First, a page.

Saturday, May 26, 2012

98. Memorials

It was Memorial Day weekend and I looked forward to a peaceful time at the farm. My wife was off baling hay and I wandered into the back yard to enjoy the shade and a rum and tonic. As I rounded the giant fig tree, I stopped.

There, under a drooping catalpa tree sat C.W. in the form of a Prussian private of the World War I era. He sat tall and straight in a garden chair, his blond hair trembling in the breeze. He held a pointed helmet covered with heavy cloth. He saw me, drew in the late spring smells, and nodded.

Herr Gro├čer Dope,” he said.

“C.W.,” I said. “What’s up?” I couldn’t wait to hear. “You making a movie?”

“I am your distant cousin Gustav,” he said. “From Bremen.”

“Gustav from Bremen?” I said, playing along.

“I appear briefly on your family tree,” he said. ‘Geb. 1900, Gest. 1918.’ No kinder.”

I had nothing better to do than pretend. “Died young?”

“In my bloom,” he said. “I had the misfortune to be the last soldier in our company killed in the Great War.”

“On the last day?”

“November 11th, at the 11th hour,” he said. He turned and looked quietly across the field and into the trees beyond. “Reminds me of the French countryside, before the bombs came down and the trenches went up.”

“Tough break,” I said. “Buying it on the last day.”

“A dubious honor,” he said. “But far from the saddest.”


“No, there were worse. On the American side. Our armies had ceased warring two days earlier,” he said. “We settled in our bunkers along the Meuse River and thought we were safe. We had no casualties for two days straight.”

“What happened?”

“Your General Pershing didn’t follow the lead of the other commanders. He wished that my country would suffer as much as possible. So he kept attacking until the 11th hour.”

“After everyone else had stopped?”

“Charge after charge,” he said. “We had translators on loudspeakers yelling to them to stop. That the war was over.” He shook his head. “But they kept coming. The Americans suffered 3,500 casualties the last day.”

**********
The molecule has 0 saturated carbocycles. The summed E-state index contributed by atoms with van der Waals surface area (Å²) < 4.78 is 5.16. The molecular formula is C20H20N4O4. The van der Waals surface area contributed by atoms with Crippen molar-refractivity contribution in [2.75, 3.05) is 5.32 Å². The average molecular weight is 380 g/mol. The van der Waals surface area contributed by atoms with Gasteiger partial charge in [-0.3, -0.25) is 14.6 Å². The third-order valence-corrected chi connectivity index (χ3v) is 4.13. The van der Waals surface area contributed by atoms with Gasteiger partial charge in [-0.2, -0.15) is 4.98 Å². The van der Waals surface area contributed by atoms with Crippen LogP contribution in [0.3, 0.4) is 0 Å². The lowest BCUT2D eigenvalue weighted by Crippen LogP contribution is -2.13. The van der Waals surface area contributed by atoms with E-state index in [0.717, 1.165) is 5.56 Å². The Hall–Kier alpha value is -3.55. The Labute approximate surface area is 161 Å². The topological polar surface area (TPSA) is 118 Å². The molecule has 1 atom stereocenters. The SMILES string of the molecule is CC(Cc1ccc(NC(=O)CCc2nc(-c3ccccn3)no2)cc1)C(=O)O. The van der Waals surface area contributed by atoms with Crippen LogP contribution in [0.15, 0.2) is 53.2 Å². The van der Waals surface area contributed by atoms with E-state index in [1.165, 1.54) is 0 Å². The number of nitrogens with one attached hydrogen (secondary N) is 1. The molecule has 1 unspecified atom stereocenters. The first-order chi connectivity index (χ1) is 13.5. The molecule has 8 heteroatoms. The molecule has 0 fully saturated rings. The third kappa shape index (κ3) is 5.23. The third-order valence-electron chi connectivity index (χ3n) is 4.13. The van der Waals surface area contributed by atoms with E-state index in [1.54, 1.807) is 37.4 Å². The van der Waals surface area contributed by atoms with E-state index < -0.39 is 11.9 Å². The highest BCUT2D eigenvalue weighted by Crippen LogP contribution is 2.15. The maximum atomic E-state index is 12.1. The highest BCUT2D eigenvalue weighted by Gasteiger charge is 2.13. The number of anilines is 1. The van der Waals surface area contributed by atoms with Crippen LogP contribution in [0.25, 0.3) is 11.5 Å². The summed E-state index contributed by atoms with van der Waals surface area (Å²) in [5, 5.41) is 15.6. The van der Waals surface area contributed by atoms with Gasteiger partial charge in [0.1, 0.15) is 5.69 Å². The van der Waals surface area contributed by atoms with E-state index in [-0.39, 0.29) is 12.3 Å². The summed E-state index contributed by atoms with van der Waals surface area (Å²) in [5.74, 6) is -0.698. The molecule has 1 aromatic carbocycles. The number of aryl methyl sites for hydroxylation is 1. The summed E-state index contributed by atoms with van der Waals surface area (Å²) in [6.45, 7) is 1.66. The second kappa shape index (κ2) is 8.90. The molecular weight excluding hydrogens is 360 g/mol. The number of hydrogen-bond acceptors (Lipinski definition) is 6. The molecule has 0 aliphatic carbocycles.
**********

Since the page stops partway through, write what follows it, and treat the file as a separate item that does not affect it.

“Sad,” I said.

“Some were Schwarzen, from the Black 92nd Division,” he said. “We thought perhaps your side deemed them dispensable. But then a white soldier from the 313th Infantry, I learned later his name was Henry N. Gunther, came through the fog firing at us.”

“What did you do?”

“We had no choice,” he said. “He was the last on your side.”

“And on yours?”

“They sent me out to retrieve the body of a dead comrade,” he said. “A lone sniper from the American trenches took his revenge as the clock struck 11:00.”

I didn’t say anything, just imagined the scene.

“Know how many American generals died on that last day?” he asked.

“No, how many?”

“None,” he said. “Know how many colonels?” Without waiting, he answered, “None. Lieutenant Colonels?”

“None?” I guessed.

“Same for majors,” he said, his voice rising.

We sat in silence for a moment as he subdued his anger.

“I suppose …,” he said. “I suppose it was worth it.” He stopped and composed himself again. “After all, our sacrifice did, as they say, ‘end all wars.’”

I turned. “Are you making some sort of joke?” I said.

He moved toward me. I looked into his eyes and, as I did, they grew larger and became two black orbs, large and empty. Then I saw movement. My eyes remained transfixed as scenes moved across like gray horses passing through the mist.

I saw a hospital room in Manila filled with Japanese soldiers laughing and playing baseball, using infants as bats.

I saw a field of frozen soldiers at Stalingrad, their arms bent at grotesque angles and with questioning looks on their faces.

I saw Marines dead on the beach at Tarawa, a picture withheld from publication for fear it would spoil the public’s appetite for war.

I saw a line of skeletal faces peering through a fence at Dachau.

I saw a line of soldiers being calmly machine-gunned in the wasteland around the Chosin Reservoir.

I saw a group off teenagers hugging the jungle floor in terror as mortar rounds fell into them in a lonely piece of Hell near DaNang.

I saw a mob of young Iranian boys, holding plastic “keys to heaven” and screaming “Allah is great,” as they charged through a minefield to clear it for their soldiers.

I saw the murdered inhabitants of an entire village in Bosnia piled like cordwood, awaiting burial.

Hans Leip, a lonely German soldier,
wrote a romantic poem during WWI that
was destined to become a popular song that
would endure for decades, Lili Marleen
Enjoy! - C.W.
 I saw a father running for cover, carrying a young son who was soiling himself from fear as the bombs began dropping on Baghdad.

I saw an Afghan bride and her groom explode into a bloody mess, spraying their ghastly remains among their guests, as a drone-bomb exploded in their midst.

These went away and the eyes became blank again. He turned back toward the green fields of home.

“Please don’t tell me,” he said. “That my species is the one making the jokes.”

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